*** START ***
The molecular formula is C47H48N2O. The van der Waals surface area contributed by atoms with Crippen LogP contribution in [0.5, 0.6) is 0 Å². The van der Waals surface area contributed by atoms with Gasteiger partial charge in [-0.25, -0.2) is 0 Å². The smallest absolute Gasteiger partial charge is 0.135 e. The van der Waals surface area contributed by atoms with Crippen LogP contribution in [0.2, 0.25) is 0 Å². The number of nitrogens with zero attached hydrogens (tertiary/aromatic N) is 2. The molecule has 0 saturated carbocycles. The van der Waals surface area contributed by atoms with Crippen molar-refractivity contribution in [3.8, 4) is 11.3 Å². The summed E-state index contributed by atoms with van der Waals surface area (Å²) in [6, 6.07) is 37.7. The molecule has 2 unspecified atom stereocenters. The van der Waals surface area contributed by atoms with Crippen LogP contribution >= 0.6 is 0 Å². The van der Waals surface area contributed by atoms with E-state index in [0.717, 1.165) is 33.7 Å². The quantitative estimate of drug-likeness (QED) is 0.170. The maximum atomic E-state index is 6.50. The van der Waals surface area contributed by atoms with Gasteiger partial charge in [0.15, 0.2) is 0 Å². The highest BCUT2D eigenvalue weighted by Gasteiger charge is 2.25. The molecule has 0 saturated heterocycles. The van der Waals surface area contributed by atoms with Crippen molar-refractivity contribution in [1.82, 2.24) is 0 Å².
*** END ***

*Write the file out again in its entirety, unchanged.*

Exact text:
The molecular formula is C47H48N2O. The van der Waals surface area contributed by atoms with Crippen LogP contribution in [0.5, 0.6) is 0 Å². The van der Waals surface area contributed by atoms with Gasteiger partial charge in [-0.25, -0.2) is 0 Å². The smallest absolute Gasteiger partial charge is 0.135 e. The van der Waals surface area contributed by atoms with Crippen LogP contribution in [0.2, 0.25) is 0 Å². The number of nitrogens with zero attached hydrogens (tertiary/aromatic N) is 2. The molecule has 0 saturated carbocycles. The van der Waals surface area contributed by atoms with Crippen molar-refractivity contribution in [3.8, 4) is 11.3 Å². The summed E-state index contributed by atoms with van der Waals surface area (Å²) in [6, 6.07) is 37.7. The molecule has 2 unspecified atom stereocenters. The van der Waals surface area contributed by atoms with Crippen LogP contribution >= 0.6 is 0 Å². The van der Waals surface area contributed by atoms with E-state index in [0.717, 1.165) is 33.7 Å². The quantitative estimate of drug-likeness (QED) is 0.170. The maximum atomic E-state index is 6.50. The van der Waals surface area contributed by atoms with Gasteiger partial charge in [0.15, 0.2) is 0 Å². The highest BCUT2D eigenvalue weighted by Gasteiger charge is 2.25. The molecule has 0 saturated heterocycles. The van der Waals surface area contributed by atoms with Crippen molar-refractivity contribution in [1.82, 2.24) is 0 Å².